I designed my first plates 16 or 17 years ago and they are still on the market. I have also made custom plates for two of the best restaurants in Spain, El Bulli and Arzak, and I have designed two restaurants—Medas in the Transmediterránea building in Barcelona (Moll San Bertran; 011-34-93-443-0177) and Pasta Pula, a casual restaurant at Pula Golf, a country club on Mallorca. When I design a restaurant, I do everything from the floors to the lamps to the plates, even the graphic design of the menus. I also worked on Bellota-Bellota, a shop and café in Paris that sells Spanish products like ham, which they serve in the simple Spanish way, on bread with tomato. I designed the paper sleeves the ham is served in and the uniforms for the staff (18 Rue Jean Nicot, 7th Arr.; 011-33-1-539-9696). A few years ago, Café de la Paix in Paris asked me to design a dessert, so I reinterpreted their classic mille-feuilles with layers of chocolate, strawberry and mango mousse. I was the first designer they asked to do this.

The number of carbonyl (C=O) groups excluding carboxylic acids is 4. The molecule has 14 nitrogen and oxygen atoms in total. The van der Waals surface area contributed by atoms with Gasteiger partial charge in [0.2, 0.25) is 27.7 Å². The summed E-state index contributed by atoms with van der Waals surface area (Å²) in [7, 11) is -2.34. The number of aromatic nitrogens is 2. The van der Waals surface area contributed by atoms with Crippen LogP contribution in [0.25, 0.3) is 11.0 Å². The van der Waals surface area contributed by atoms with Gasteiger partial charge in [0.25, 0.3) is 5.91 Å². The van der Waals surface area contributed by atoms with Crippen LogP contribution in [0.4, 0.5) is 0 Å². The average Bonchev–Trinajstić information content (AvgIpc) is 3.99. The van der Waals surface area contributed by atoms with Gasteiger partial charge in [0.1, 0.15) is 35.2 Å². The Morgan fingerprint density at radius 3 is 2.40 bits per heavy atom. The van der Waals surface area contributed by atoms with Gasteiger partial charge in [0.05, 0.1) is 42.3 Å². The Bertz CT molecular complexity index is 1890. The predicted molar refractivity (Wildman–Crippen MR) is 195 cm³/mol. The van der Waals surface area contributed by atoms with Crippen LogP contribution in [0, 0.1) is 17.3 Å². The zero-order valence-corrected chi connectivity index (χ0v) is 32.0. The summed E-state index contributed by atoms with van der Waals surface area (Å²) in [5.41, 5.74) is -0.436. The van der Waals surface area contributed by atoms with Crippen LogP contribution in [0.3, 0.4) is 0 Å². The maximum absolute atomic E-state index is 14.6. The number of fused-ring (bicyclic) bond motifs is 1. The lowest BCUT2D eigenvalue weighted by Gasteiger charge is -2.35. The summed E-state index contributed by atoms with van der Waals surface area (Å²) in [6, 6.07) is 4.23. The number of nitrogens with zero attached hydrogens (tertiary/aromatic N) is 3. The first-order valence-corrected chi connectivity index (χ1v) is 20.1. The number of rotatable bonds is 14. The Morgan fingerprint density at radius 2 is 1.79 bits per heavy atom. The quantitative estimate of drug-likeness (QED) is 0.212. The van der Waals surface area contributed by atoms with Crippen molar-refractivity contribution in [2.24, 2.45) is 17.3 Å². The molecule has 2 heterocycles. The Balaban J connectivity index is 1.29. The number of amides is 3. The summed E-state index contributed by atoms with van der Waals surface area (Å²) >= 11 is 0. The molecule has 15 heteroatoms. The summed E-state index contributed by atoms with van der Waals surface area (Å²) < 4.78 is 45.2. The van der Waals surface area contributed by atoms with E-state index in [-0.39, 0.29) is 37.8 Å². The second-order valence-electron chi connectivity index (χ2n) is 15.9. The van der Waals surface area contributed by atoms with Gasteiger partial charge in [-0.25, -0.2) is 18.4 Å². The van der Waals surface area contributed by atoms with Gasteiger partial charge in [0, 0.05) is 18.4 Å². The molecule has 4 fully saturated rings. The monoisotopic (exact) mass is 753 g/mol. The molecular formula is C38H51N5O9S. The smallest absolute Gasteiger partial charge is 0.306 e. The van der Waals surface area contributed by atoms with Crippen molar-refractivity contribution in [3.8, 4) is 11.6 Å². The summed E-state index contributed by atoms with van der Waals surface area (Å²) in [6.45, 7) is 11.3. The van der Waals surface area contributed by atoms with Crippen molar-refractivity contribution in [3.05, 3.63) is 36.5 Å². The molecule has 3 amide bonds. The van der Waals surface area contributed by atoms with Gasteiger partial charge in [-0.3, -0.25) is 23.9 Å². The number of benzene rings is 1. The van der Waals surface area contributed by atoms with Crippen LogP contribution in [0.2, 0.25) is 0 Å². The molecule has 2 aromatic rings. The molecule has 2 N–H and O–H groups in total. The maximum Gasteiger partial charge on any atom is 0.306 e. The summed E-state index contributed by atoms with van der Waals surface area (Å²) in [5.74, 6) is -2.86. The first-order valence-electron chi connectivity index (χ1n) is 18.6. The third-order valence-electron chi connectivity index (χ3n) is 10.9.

Living with Pedro Ramirez, the editor of El Mundo, one of Spain's largest newspapers, you must have an interesting life.
We have dinner with people who are in the news, three to four times a week. It's wonderful to be surrounded by this—by the president of Spain, Nobel Prize winners, people who are involved in what's going on in politics, even if I don't like politics. Pedro is very respectful of my designs. So I can paint the house pink one day, and he's okay with that. We have two children, live together, do everything like a conventional married couple, but we are not married and have not signed anything, so we have a little sensation of freedom. We have an 18-year-old boy and a 15-year-old girl and they're in school in London. I used to spend a lot of time in Paris, so I saw them often. We're a very European family. It is a life that is not very quiet, but it's very interesting.
Where do you entertain the most?